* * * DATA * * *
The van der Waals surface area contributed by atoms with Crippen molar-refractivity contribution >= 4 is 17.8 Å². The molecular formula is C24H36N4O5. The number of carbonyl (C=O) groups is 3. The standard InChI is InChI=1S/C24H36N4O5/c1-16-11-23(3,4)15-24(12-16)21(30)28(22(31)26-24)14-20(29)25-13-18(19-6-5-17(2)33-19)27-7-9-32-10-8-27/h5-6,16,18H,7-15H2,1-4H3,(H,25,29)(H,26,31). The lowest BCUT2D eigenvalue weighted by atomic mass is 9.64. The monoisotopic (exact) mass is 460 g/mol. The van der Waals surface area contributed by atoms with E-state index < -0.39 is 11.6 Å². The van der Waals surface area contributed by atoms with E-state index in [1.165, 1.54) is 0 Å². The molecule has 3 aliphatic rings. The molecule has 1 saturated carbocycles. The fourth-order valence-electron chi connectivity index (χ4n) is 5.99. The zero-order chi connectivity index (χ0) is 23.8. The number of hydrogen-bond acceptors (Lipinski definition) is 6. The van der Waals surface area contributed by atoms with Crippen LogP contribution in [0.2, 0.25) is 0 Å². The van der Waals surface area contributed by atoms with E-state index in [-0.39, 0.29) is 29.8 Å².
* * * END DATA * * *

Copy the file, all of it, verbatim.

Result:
The van der Waals surface area contributed by atoms with Crippen molar-refractivity contribution >= 4 is 17.8 Å². The molecular formula is C24H36N4O5. The number of carbonyl (C=O) groups is 3. The standard InChI is InChI=1S/C24H36N4O5/c1-16-11-23(3,4)15-24(12-16)21(30)28(22(31)26-24)14-20(29)25-13-18(19-6-5-17(2)33-19)27-7-9-32-10-8-27/h5-6,16,18H,7-15H2,1-4H3,(H,25,29)(H,26,31). The lowest BCUT2D eigenvalue weighted by atomic mass is 9.64. The monoisotopic (exact) mass is 460 g/mol. The van der Waals surface area contributed by atoms with E-state index < -0.39 is 11.6 Å². The van der Waals surface area contributed by atoms with E-state index in [1.165, 1.54) is 0 Å². The molecule has 3 aliphatic rings. The molecule has 1 saturated carbocycles. The fourth-order valence-electron chi connectivity index (χ4n) is 5.99. The zero-order chi connectivity index (χ0) is 23.8. The number of hydrogen-bond acceptors (Lipinski definition) is 6. The van der Waals surface area contributed by atoms with Crippen LogP contribution in [0.2, 0.25) is 0 Å². The van der Waals surface area contributed by atoms with E-state index in [-0.39, 0.29) is 29.8 Å².